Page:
Full Size Detail Cropped from Converted Raw File
From Image Taken 1 Second Later to Reduce Canopy Reflection

Full Size Detail Cropped from Converted Raw File
Good aircraft and cockpit detail is captured when shooting at 420mm. Heritage flight of F-15 and P-51 at 2003 Wings and Waves Airshow, Daytona Beach, FL
Canon EOS-10D; EF 300mm f/4 L IS with EF 1.4x @ f/8, ISO 400, 1/1250 sec.
Cockpit and aircraft port grill detail on F-15 in tactical demonstration flight. 2003 Wings and Waves Airshow, Daytona Beach, FL
Canon EOS-10D; EF 300mm f/4 L IS with EF 1.4x (420mm) @ f/8, ISO 400, 1/800 sec.

Autofocus Function
Autofocus performance of the EF 300mm f/4 L IS lens is dependent on camera body. Autofocus is very fast with the EOS-1D / 1Ds. Autofocus is considerably slower with the EOS-10D or D-60. Autofocus with the 1.4x extender on the lens substantially decreases autofocus function. However, I was still able to track and photograph flying birds with an EOS-1Ds with the 1.4x extender on the lens. I was unable to directly compare autofocus function of the IS and non-IS versions of the lens.

Image Stabilization

Image stabilization on this lens is a major benefit

This photograph of a female anhinga was taken at 420mm with the camera hand held at a shutter speed of 1/50th second.

The photographic rule of thumb is that you shouldn't try to handhold a telephoto lens for photography with the shutter speed slower than 1/focal length. The rule of thumb suggests that I shouldn't try to photograph this anhinga at less than 1/420 second. The image is moderately sharp despite the shutter speed being set 8-fold slower than the recommended shutter speed thanks to Canon's image stabilization system.
Canon EOS-1Ds; EF 300mm f/4 L IS with EF 1.4x (420mm) @ f/8, ISO 400, 1/50 sec. hand held

Comparison of the IS and Non-IS versions of the f/4L:
I hesitated buying the IS version of the lens because of information at cited by many on internet bulletin boards indicating that the newer IS version did not perform as well optically as did the older non-IS version of the lens. assesses the optical grade of the IS lens at 3.4 and the older non-IS version at 4.3.

Since posting my original review in November, 2003, Malcolm Stewart posted Canon MTF charts on that had been printed by Canon in 1999 showing that the new IS version of the lens had at least comparable, if not better, optical performance than the non-IS version.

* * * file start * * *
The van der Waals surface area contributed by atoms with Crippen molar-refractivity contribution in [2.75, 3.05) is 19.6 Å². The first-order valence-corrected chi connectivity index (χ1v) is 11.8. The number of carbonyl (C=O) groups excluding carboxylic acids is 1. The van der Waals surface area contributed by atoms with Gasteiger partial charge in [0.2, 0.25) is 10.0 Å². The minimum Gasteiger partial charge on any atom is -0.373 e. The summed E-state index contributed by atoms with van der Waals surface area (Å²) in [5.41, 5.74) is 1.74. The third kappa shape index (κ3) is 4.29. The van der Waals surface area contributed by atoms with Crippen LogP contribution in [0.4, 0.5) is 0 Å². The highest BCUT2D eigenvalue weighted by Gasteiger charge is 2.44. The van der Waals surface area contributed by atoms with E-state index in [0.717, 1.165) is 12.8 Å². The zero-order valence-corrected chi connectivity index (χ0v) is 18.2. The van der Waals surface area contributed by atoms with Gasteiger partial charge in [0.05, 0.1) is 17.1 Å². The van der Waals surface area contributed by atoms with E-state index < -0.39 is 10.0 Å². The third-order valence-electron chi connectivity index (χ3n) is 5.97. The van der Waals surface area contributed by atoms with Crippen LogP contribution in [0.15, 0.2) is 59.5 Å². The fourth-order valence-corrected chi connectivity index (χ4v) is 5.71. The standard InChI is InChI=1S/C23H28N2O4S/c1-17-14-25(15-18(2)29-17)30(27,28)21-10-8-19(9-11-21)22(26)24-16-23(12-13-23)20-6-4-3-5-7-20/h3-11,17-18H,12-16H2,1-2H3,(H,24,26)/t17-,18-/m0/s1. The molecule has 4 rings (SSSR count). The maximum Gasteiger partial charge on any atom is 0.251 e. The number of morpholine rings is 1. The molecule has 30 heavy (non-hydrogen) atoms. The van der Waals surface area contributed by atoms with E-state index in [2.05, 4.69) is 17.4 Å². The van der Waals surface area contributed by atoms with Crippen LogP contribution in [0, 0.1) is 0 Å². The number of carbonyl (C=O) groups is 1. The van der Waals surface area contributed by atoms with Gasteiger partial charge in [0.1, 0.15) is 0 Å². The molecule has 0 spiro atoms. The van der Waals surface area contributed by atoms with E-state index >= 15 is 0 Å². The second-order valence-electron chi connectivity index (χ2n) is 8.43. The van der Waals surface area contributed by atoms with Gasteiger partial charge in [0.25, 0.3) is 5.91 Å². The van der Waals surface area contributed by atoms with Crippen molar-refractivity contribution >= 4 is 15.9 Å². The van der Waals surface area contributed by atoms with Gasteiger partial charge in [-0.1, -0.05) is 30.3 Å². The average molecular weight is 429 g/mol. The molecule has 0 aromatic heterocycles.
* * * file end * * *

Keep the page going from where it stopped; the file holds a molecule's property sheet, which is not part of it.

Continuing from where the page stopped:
My most recent tests confirm that the non-IS version has better resolution and 50% MTF function than the IS version. However, image stabilization is a benefit that may be worth the decrease in MTF performance for many.

Relevant Specifications for the EF 300mm f/4 L IS and EF 300mm f/2.8 IS Lenses from the B&H Photo Website and Canon-USA website as of November, 2003.

EF 300mm f/4 L IS USM EF 300mm f/2.8 L IS USM The f/2.8 lens is:
Price (Imported) $1,140 USD $3,800 USD 3.3 times more expensive
Weight 2.6 lbs (1,190 g) 5.6 lbs (2,550 g) 2.14 times heavier
Size (largest dimensions)
Hood not extended
3.5 x 8.7 inches (90 x 221 mm) 5 x 9.9 inches (128 x 252 mm) 1.6 greater displacement volume without considering shipping case

Concluding Opinion

The EF 300mm f/4 L IS USM lens is a very sharp, light, compact, high-performance telephoto lens. It is a valuable substitute for the EF 300mm f/2.8 L when weight, space (or cost) restrictions do not allow use of the larger and heavier, slightly more capable lens. Light weight and image stabilization make it a superb lens to use when you are traveling without a monopod or tripod.

Link to Bob Atkins' review of the EF 300mm f/4 L on

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© 2003-4, William L. Castleman
Posted November 11, 2003. Revisions posted November 17, 2003 and new data added November 7, 2004